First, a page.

Pennsylvania Station (which connected the biggest railroad in the country to the greatest city in the country after years of New York being accessible only by Ferry after disembarking a Penn train) was built in the first decade of the 20th century and, in an act of monumental vandalism, was raised in 1963. This vast, historic, beautifully designed, breathtaking building of yore was replaced by the current monstrosity which is virtually a negative print of all its predecessors attributes–low ceilings, bad circulation design, pizza and donut dives, all topped by Madison Square Garden which is, in itself, almost as great a disaster as the station it sits upon.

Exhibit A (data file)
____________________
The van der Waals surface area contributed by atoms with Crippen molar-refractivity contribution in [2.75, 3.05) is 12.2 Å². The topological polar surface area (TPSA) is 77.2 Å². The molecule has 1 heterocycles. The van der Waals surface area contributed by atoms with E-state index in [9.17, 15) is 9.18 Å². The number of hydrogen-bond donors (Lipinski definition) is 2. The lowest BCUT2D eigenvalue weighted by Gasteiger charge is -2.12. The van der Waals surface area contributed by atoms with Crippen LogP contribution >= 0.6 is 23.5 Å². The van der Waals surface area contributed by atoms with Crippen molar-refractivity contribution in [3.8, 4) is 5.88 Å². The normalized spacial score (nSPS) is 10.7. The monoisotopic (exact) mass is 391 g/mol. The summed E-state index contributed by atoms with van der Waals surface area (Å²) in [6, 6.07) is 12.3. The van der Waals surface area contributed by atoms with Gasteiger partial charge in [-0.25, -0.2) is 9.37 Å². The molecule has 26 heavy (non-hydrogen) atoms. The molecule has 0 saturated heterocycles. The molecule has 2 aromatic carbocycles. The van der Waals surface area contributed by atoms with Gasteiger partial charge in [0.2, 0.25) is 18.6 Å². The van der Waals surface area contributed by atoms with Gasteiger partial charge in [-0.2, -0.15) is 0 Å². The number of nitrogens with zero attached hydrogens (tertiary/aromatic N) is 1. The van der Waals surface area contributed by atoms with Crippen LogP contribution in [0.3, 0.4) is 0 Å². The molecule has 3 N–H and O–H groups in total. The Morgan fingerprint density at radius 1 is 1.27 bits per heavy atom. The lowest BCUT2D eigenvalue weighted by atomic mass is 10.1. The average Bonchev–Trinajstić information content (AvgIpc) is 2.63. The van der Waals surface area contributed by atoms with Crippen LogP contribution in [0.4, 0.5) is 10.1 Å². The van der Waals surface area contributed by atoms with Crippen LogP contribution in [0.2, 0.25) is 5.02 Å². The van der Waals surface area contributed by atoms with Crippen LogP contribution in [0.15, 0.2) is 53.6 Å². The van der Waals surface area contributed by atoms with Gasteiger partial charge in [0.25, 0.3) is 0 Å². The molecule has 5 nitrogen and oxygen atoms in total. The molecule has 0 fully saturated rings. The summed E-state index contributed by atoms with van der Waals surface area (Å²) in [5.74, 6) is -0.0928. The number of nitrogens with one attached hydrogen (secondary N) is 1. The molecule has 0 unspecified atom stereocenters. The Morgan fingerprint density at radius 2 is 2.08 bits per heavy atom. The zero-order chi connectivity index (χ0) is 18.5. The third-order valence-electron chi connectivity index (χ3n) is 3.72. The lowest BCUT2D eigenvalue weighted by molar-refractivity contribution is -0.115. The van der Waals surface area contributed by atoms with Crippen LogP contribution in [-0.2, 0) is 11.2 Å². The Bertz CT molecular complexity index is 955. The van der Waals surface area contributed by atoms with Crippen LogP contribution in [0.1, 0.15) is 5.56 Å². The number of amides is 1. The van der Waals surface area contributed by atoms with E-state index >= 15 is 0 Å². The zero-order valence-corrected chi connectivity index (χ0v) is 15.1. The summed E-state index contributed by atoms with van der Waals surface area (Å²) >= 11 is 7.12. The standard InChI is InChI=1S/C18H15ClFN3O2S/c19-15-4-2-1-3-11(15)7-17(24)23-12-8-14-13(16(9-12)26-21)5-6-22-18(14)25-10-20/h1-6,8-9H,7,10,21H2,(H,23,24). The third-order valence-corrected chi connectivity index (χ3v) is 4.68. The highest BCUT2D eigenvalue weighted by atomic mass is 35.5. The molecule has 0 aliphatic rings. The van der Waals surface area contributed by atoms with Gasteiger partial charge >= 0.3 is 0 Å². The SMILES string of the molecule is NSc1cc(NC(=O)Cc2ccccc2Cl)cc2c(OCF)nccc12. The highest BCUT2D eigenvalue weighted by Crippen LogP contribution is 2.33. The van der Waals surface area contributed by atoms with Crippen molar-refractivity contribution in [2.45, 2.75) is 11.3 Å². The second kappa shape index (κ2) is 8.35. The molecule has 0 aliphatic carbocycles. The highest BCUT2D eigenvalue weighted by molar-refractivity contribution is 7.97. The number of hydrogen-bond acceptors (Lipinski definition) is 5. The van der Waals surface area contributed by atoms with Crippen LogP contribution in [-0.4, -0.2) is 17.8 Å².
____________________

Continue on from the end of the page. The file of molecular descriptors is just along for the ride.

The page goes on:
But it turns out there’s a plan underway to build a ‘new’ Penn Station. I’ve used the quotes around the word new because among several competing plans is a proposal to literally rebuild the old building. After all, the foundation is there, the plans still exist and even the granite that was dumped in New Jersey can be excavated. It wouldn’t be the first time a historic building was rebuilt–click here for more on that fascinating subject– but it would a first in New York City. Look at the above videos (the top one is in superb HD and seems to be from the 1940s) to get a look at old Penn in its heyday. If anything good came of its destruction, it would be that the city awoke the morning after with a terrible hangover and realized the mistake it had made. This led to the successful fight to prevent Grand Central from being destroyed. It also led to New York City having among the best historic landmark laws in the world. In that sense it might be said that Penn Station died for our sins but not in vain.


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